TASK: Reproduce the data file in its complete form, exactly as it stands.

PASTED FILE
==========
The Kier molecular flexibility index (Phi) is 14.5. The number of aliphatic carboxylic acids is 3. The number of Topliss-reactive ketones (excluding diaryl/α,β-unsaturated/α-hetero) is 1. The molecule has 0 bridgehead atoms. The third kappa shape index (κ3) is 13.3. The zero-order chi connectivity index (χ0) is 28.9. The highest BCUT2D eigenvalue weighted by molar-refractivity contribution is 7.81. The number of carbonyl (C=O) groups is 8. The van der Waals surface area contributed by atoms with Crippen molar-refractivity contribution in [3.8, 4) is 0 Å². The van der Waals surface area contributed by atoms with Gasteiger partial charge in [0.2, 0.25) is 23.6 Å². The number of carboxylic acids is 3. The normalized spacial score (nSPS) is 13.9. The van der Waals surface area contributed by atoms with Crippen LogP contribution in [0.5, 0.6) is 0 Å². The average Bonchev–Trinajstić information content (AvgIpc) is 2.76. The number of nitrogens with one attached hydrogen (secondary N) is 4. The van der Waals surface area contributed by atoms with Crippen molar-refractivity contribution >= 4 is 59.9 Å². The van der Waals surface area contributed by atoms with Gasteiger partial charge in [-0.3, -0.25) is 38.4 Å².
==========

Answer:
The Kier molecular flexibility index (Phi) is 14.5. The number of aliphatic carboxylic acids is 3. The number of Topliss-reactive ketones (excluding diaryl/α,β-unsaturated/α-hetero) is 1. The molecule has 0 bridgehead atoms. The third kappa shape index (κ3) is 13.3. The zero-order chi connectivity index (χ0) is 28.9. The highest BCUT2D eigenvalue weighted by molar-refractivity contribution is 7.81. The number of carbonyl (C=O) groups is 8. The van der Waals surface area contributed by atoms with Crippen molar-refractivity contribution in [3.8, 4) is 0 Å². The van der Waals surface area contributed by atoms with Gasteiger partial charge in [0.2, 0.25) is 23.6 Å². The number of carboxylic acids is 3. The normalized spacial score (nSPS) is 13.9. The van der Waals surface area contributed by atoms with Crippen LogP contribution in [0.5, 0.6) is 0 Å². The average Bonchev–Trinajstić information content (AvgIpc) is 2.76. The number of nitrogens with one attached hydrogen (secondary N) is 4. The van der Waals surface area contributed by atoms with Crippen molar-refractivity contribution >= 4 is 59.9 Å². The van der Waals surface area contributed by atoms with Gasteiger partial charge in [-0.3, -0.25) is 38.4 Å².